- Make the fold as tight as possible (without cutting off your circulation) then fold upwards, making sure you keep the initial fold intact.
- Now fold the cuff all the way around your leg, remembering that it’s important to keep it all looking neat and avoid it getting too bulky. The fold itself should be one-to-two inches high.
- Now repeat. Two folds should be enough, depending on the length of your jeans.
- Straighten out any curves or kinks, then get to work on the other leg.
That’s essentially how it’s done. For a more statement look, you can roll them up higher – the length is something to experiment with, but be aware the the more you roll, the thicker the folded denim becomes.
To keep things symmetrical – make sure you fold from the right when you roll the left leg, and from the left on the right leg.
How To Style Pinrolled Jeans
Denim works best for pinrolling because it’s most likely the sturdiest material you’ll find in your wardrobe. Stiff denim (preferably selvedge) is even better for holding the shape – and the extra weight at the bottom of your legs will make your jeans hang better.
That said, chinos also work well with pinrolling – but the lighter material makes them slightly more likely to unravel so keep the fold as tight as possible. Stay away from pinrolling dress trousers – this look is designed to be informal and lightweight cotton just won’t hold the shape.
Pinrolling isn’t enough to save dad jeans, either. It’ll only make things worse because the excess material will only bunch and look heavy. Nineties hip-hop fashion might be back, but you don’t want to look like you’re going to a Boyz II Men concert. Straight-leg cuts are about your limit but even then, slimmer styles work better. Looser legs or (whisper it) bootcut styles will be more difficult because they have a wider hem and will be tougher to pinroll neatly and get a good effect from.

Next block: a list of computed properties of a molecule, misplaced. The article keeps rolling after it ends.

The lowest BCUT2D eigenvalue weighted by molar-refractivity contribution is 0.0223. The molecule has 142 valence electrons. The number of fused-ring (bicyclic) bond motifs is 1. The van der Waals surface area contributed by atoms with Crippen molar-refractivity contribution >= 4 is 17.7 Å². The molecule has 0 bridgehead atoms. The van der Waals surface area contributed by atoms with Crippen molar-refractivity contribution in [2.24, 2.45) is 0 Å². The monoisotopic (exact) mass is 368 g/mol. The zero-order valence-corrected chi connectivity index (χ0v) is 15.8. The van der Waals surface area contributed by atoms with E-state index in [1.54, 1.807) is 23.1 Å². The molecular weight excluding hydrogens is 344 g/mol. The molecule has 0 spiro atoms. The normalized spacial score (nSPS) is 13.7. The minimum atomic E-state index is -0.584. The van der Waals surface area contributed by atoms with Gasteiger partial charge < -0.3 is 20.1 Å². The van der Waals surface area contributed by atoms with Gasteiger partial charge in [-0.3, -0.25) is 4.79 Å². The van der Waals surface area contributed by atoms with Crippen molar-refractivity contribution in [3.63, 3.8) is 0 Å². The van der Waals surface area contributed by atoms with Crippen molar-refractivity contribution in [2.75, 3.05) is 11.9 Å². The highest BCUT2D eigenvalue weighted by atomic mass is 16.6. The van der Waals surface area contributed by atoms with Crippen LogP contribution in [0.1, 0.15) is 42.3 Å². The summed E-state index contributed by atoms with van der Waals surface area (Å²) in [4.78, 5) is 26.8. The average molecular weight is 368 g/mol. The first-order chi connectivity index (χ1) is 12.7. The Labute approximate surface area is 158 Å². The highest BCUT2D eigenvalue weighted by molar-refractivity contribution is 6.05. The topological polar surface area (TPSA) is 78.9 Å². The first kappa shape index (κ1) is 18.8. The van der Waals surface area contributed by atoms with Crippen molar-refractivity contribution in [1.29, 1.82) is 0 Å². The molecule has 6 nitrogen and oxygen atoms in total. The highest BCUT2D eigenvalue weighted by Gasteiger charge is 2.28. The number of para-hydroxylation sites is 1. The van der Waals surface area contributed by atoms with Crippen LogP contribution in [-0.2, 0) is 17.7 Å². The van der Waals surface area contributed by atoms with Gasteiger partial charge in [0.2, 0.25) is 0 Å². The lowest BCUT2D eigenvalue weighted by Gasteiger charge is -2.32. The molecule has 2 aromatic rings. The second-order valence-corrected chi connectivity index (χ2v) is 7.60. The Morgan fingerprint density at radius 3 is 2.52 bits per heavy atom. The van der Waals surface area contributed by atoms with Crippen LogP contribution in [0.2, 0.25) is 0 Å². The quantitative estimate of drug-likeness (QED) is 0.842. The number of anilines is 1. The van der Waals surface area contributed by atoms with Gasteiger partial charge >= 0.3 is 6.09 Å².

Pinrolling works best with casual outfits. A plain jumper, shirt or T-shirt is a good call. If you’re unsure, simply pinroll one side of your trousers and stand to the side as you try on different tops in the mirror.
What Shoes To Wear With Pinrolled Jeans
Picking what jeans to pinroll is only half the battle. Deciding what shoes to team with your pinrolled jeans is also a skill. Hero trainers are the obvious choice because the trend is designed to show them off in all their glory.
More formal styles of footwear can work well too. Boat shoes, loafers, smarter boots and brogues all look good under the right pair of jeans or chinos. We’d argue that Oxfords are a shade too formal and sandals just clash for some reason.
The general advice is to not team your shoes with socks, and let those (m)ankles see the light of day. Go for a trainer sock to prevent the need to peg your nose as well as your trousers. And if you really want to show off some hosiery, stick to something tonal that works with the denim or something statement like a luxe pair of outdoors-inspired socks.
BY JESS BROWN